In 2018, labor/management relations developed in sometimes unexpected and surprising ways, making strange bedfellows and pitting former allies against one another. Employees protesting against the actions of their employers is not unusual. However, protests by two groups of Washington, DC, employees were extraordinary. The National Labor Review Board (NLRB) Professionals Association, representing career staff NLRB employees, picketed speeches made by the NLRB Chairman and the NLRB General Counsel. Picketers criticized the NLRB’s “systematic attacks on the employees . . . and the agency (NLRB) as a whole.” They further expressed concern regarding their upcoming collective bargaining negotiations, which they anticipated would include NLRB management’s demands to reduce compensation, benefits and job protections. The second unusual group of protesting employees are represented by the Office of Professional Employees International Union. They picketed their employer, the AFL-CIO, which found itself on the opposite side of the bargaining table—as an employer opposing the concerns of its own employees, such as job security and increased economic benefits.

The amount of union activity in the past year also bucked expectations. Despite a Republican majority in Congress and a Republican president in the White House, union organizing and strike activity increased last year. Unions continued to target jobs that cannot be “exported,” such as jobs in the healthcare and hospitality industries. For example, approximately 6,000 employees represented by the UNITE HERE labor union struck more than thirty Chicago hotels and gained pay and benefit increases, including the continuation of health insurance benefits even when employees are laid off during annual cyclical business downtimes. Approximately 7,700 UNITE HERE members struck nationwide.

The number of strikes that included large numbers of employees also rose. In 2017, only seven strikes involved more than one thousand employees each. In 2018, more than 20,000 teachers struck in West Virginia; more than 20,000 teachers struck in Oklahoma; more than 40,000 teachers struck in Arizona; and other large teacher strikes occurred in Colorado, Kentucky and North Carolina. More than 15,000 patient care workers struck University of California medical centers in Los Angeles, San Francisco, San Diego, Davis, and Irvine. These strikes were supported by approximately 24,000 members of other unions who also refusing to work, known as a sympathy strikes. Finally, approximately 20,000 Google employees engaged in a one day strike to bring public attention to their dissatisfaction with the handling of sexual harassment complaints against managers.

Another surprise in the past year were the areas unions focused their activities on. In some cases, strikes or information campaigns turned unions against former allies. UNITE HERE focused attention on “go green” environmental initiatives, such as offering points or enhanced rewards programs to encourage guests to not have their rooms cleaned or linen and towels changed every day. UNITE HERE alleged that these environmental actions resulted in, and were possibly intended to, reduce the number of its members who are housekeepers. That UNITE HERE position is adverse to environmental groups, some of which were allies with unions in corporate campaigns.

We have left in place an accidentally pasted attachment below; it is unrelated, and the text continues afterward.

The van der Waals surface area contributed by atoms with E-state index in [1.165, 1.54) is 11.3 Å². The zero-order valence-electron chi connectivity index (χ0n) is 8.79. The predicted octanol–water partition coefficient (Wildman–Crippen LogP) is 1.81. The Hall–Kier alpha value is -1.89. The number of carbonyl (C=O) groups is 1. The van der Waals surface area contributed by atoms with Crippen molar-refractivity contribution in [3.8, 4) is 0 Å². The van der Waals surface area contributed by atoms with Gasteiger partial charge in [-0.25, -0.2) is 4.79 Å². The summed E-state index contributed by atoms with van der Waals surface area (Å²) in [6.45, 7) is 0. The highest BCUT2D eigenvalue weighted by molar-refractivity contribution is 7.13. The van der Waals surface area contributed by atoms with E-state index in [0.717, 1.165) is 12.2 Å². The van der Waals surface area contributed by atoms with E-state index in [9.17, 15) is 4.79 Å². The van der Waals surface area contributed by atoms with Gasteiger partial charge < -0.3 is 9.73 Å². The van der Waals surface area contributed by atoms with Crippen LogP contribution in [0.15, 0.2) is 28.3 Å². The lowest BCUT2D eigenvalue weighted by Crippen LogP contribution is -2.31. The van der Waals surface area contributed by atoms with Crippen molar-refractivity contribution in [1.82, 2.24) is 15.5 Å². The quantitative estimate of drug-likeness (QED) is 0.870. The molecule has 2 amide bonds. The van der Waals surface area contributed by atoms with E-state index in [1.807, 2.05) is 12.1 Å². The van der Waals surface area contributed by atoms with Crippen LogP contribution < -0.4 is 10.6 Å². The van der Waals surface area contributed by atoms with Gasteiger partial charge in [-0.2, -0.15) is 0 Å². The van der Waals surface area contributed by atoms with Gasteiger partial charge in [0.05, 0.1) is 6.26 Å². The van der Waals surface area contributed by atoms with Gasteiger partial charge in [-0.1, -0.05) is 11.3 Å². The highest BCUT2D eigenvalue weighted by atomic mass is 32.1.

UNITE HERE also claimed that the increased use of robots minimizes the work typically performed by its members, including housekeepers, food service employees who prepare and deliver room service meals, laundry services employees, and front desk employees. Additionally, UNITE HERE claimed that the proliferation of Uber and Lyft ride services has caused a reduction in the tips for hailing a taxi cab formerly received by front door employees. GrubHub and Uber Eats meal delivery services have also reduced the work of hotel food service employees who prepare and deliver room service meals.

Looking forward to 2019, we are already seeing the unexpected in labor management relations. The Federal Labor Relations Authority (FLRA) is responsible for enforcing the rights of approximately 2,100,000 non-postal federal government employees to unionize. The Chairwoman recently announced that FLRA will no longer recognize or negotiate with the Union of Authority Employees, which has represented approximately fifty FLRA employees for decades. Ironically, the now un-represented FLRA lawyers are responsible for filing union related legal challenges on behalf of other federal government employees against their federal government agency employees.